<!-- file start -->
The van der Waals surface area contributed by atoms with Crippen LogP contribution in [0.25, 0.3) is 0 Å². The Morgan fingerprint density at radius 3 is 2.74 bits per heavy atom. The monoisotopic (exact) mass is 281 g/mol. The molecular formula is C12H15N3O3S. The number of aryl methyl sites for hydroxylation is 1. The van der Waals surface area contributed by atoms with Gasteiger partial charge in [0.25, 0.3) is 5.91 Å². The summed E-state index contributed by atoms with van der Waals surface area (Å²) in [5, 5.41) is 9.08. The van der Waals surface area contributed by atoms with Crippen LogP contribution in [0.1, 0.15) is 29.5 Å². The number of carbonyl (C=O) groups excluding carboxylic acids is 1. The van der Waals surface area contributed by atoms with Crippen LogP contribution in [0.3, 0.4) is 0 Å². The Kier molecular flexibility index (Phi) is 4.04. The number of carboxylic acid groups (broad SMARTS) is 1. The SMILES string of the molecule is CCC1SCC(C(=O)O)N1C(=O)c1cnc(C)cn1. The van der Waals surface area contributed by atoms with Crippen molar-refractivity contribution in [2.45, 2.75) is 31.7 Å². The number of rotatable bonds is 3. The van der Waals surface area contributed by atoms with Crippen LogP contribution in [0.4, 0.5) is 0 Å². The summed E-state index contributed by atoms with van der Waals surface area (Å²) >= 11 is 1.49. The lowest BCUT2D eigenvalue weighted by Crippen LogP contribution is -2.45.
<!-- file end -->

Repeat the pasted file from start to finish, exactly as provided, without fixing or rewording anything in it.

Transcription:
The van der Waals surface area contributed by atoms with Crippen LogP contribution in [0.25, 0.3) is 0 Å². The Morgan fingerprint density at radius 3 is 2.74 bits per heavy atom. The monoisotopic (exact) mass is 281 g/mol. The molecular formula is C12H15N3O3S. The number of aryl methyl sites for hydroxylation is 1. The van der Waals surface area contributed by atoms with Gasteiger partial charge in [0.25, 0.3) is 5.91 Å². The summed E-state index contributed by atoms with van der Waals surface area (Å²) in [5, 5.41) is 9.08. The van der Waals surface area contributed by atoms with Crippen LogP contribution in [0.1, 0.15) is 29.5 Å². The number of carbonyl (C=O) groups excluding carboxylic acids is 1. The van der Waals surface area contributed by atoms with Crippen LogP contribution in [0.3, 0.4) is 0 Å². The Kier molecular flexibility index (Phi) is 4.04. The number of carboxylic acid groups (broad SMARTS) is 1. The SMILES string of the molecule is CCC1SCC(C(=O)O)N1C(=O)c1cnc(C)cn1. The van der Waals surface area contributed by atoms with Crippen molar-refractivity contribution in [2.45, 2.75) is 31.7 Å². The number of rotatable bonds is 3. The van der Waals surface area contributed by atoms with Crippen LogP contribution in [0.4, 0.5) is 0 Å². The summed E-state index contributed by atoms with van der Waals surface area (Å²) >= 11 is 1.49. The lowest BCUT2D eigenvalue weighted by Crippen LogP contribution is -2.45.